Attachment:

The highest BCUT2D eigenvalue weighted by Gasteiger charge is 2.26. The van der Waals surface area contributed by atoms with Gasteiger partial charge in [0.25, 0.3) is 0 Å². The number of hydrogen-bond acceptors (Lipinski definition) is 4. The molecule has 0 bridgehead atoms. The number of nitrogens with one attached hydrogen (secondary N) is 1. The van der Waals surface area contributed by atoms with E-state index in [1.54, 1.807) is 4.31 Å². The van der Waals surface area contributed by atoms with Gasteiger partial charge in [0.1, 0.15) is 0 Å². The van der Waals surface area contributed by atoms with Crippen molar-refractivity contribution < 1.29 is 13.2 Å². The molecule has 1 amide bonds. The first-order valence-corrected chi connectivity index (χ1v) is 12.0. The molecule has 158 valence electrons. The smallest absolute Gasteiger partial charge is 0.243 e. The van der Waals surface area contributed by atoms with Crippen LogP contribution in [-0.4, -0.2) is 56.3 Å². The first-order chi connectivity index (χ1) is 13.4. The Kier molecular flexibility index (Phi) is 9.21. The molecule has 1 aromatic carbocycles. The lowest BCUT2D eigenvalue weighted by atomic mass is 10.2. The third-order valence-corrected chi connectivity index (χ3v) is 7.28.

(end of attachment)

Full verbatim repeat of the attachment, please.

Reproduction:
The highest BCUT2D eigenvalue weighted by Gasteiger charge is 2.26. The van der Waals surface area contributed by atoms with Gasteiger partial charge in [0.25, 0.3) is 0 Å². The number of hydrogen-bond acceptors (Lipinski definition) is 4. The molecule has 0 bridgehead atoms. The number of nitrogens with one attached hydrogen (secondary N) is 1. The van der Waals surface area contributed by atoms with E-state index in [1.54, 1.807) is 4.31 Å². The van der Waals surface area contributed by atoms with Gasteiger partial charge in [0.1, 0.15) is 0 Å². The van der Waals surface area contributed by atoms with Crippen molar-refractivity contribution < 1.29 is 13.2 Å². The molecule has 1 amide bonds. The first-order valence-corrected chi connectivity index (χ1v) is 12.0. The molecule has 158 valence electrons. The smallest absolute Gasteiger partial charge is 0.243 e. The van der Waals surface area contributed by atoms with Crippen LogP contribution in [-0.4, -0.2) is 56.3 Å². The first-order chi connectivity index (χ1) is 13.4. The Kier molecular flexibility index (Phi) is 9.21. The molecule has 1 aromatic carbocycles. The lowest BCUT2D eigenvalue weighted by atomic mass is 10.2. The third-order valence-corrected chi connectivity index (χ3v) is 7.28.